Speech by Mr Lawrence Wong, Minister for Education, at the Middle East Institute Annual Conference 2021

Published Date: 25 February 2021 06:00 PM

News Speeches

Mr Bilahari Kausikan, Chairman of the Middle East Institute

Distinguished Guests

Ladies and Gentlemen

1. I am very happy to join you for this virtual MEI conference.

2. COVID-19 has upended our way of life, including the way we interact and socialise with one another. It has also intensified and accelerated many large-scale economic and societal trends. The pandemic has brought much of industry and commerce to a standstill and it has changed the way we live, work and play.

3. Beyond the immediate disruptions to our economy and society, the pandemic has also underscored the importance of education in preparing our students to face a rapidly changing future. The fact is that knowledge is increasing at an exponential rate. For example, in 1950, it took about 50 years for knowledge in medicine to double. By 1980 medical knowledge was doubling every 7 years. By 2010 it was doubling in half that time and that is one of the reasons why we have been able to roll out vaccines so quickly to fight the virus.

4. With this rapid increase in knowledge, today's young are likely to have multiple job changes through their lifetimes. Look at the top jobs on LinkedIn today, jobs like being an iOS/Android developer, UX designer, cloud manager, big data architect – these jobs didn't exist 10 years ago. So our youths are likely to doing jobs in the future that don't exist now, and we must prepare them well for such a future.

5. It is therefore fitting that the theme of this session is on Human Capital Development and how we can build resilience through education and training. So let me share some of our thoughts.

6. First, we must prepare our people to continually rethink and re-learn. We traditionally think of cognitive strength as the ability to think and learn. But in a turbulent world, there is another set of cognitive skills that matter and that is the ability to rethink, un-learn things that we may already know because the knowledge is outdated, and to re-learn.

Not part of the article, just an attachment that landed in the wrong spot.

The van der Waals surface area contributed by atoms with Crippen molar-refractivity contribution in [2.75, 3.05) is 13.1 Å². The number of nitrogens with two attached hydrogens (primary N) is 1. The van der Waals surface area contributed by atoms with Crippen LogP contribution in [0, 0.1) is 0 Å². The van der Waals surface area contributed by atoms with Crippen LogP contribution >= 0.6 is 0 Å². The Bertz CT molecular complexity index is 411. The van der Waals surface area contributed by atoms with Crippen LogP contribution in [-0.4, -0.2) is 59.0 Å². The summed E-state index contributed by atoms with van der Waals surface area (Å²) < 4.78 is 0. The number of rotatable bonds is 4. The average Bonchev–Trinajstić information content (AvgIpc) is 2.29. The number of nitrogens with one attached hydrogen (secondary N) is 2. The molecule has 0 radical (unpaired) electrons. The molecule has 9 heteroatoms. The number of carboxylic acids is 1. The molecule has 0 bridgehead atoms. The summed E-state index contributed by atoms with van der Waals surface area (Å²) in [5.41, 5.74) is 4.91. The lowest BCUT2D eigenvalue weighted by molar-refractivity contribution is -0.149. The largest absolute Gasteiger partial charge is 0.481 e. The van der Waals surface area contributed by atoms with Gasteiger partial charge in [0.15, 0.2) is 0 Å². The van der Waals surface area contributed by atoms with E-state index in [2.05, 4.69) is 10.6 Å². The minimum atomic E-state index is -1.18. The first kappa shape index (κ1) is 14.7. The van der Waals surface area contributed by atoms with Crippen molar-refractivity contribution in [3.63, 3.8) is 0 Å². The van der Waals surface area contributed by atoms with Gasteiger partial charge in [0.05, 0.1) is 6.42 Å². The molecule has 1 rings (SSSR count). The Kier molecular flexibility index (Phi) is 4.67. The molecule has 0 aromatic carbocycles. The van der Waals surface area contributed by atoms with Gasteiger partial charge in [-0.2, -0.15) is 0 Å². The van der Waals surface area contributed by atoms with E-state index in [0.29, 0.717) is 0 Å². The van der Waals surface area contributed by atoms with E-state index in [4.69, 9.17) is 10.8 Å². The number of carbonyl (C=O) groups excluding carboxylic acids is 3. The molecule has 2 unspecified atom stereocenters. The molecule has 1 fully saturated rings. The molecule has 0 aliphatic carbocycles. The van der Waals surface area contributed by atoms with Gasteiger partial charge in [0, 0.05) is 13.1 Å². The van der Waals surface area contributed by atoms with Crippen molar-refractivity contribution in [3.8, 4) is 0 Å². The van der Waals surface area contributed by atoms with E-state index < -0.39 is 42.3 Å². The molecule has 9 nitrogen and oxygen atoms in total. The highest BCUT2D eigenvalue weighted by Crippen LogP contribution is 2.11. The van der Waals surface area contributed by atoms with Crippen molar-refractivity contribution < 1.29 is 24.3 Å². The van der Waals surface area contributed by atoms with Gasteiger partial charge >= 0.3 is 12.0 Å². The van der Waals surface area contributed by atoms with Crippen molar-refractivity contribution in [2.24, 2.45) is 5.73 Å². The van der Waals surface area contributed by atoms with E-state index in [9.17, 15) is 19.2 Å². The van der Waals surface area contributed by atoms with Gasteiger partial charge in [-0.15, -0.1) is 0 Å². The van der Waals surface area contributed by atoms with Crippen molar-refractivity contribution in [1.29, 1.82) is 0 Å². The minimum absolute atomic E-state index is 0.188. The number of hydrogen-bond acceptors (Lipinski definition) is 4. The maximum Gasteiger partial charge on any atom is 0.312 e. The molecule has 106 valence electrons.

7. This requires agility and nimbleness of mind, as well as the humility to listen to others, and stay open to new ideas, and then continually update our thinking as circumstances change. Now I know that this may seem like a straightforward matter but rethinking and retooling is a skillset that needs to be constantly practiced. And the irony is that sometimes the more successful we are, the more difficult it is to change.

8. Take an example that we are all familiar with, the handphone Blackberry. It was very popular and at its peak, it accounted for about half of the US smartphone market. It was a major innovation for its time with its keyboard and very usable interface. Blackberry developed something that was convenient and met user needs at that time. Then the first iPhone entered the market in 2007. But the founder of Blackberry didn't want to change and stuck to its original model and it failed to adapt. And we all know what has happened to Blackberry today.

9. In Singapore, over the past year of fighting this pandemic, we also had to continually update our way of thinking. We've had experience dealing with a coronavirus, SARS, some years back. But SARS-CoV-2 is a completely new virus. So what worked well for us previously in the SARS outbreak was not so effective for this new virus. For example, with SARS, the person became infectious only after symptoms like fever set in, so it was easier to detect such an infectious person. This time, the virus spreads much faster, well before the onset of symptoms, and there are also asymptomatic transmissions. So we had to completely overhaul our contact tracing system with the help of technology. And through that process, we are today able to move faster to identify close contacts of an infected person, and put them on quarantine, so as to prevent the virus from spreading into large clusters. So these examples illustrate the importance of nimbleness and flexibility to keep on updating our way of thinking with new knowledge with the development of new information.

10. Second, as our students progress in their education journey, it is crucial that they not only develop deep expertise in their chosen fields, but also the ability to think laterally – to make sense of complex information by drawing connections across different domains. Indeed, real-world problems are often ambiguous and complex. The solutions often do not neatly fall within one box. And the best and most creative solutions come from the cross-fertilisation of ideas across different schools of thought, or even from completely different disciplines.

11. And that is why we are encouraging our Institutes of Higher Learning (IHLs) to make inter-disciplinary learning an integral part of their teaching and learning. We recognise that education is not just about filling the student with content and knowledge. It is far more important to train them how to think and learn, and to enjoy doing so. So we are giving students greater flexibility to choose courses they enjoy, and pick up skills across different disciplines, before deciding on the specific domains they wish to dive deeper into. So that's our second priority, to be able to broaden the skills and competencies of every student.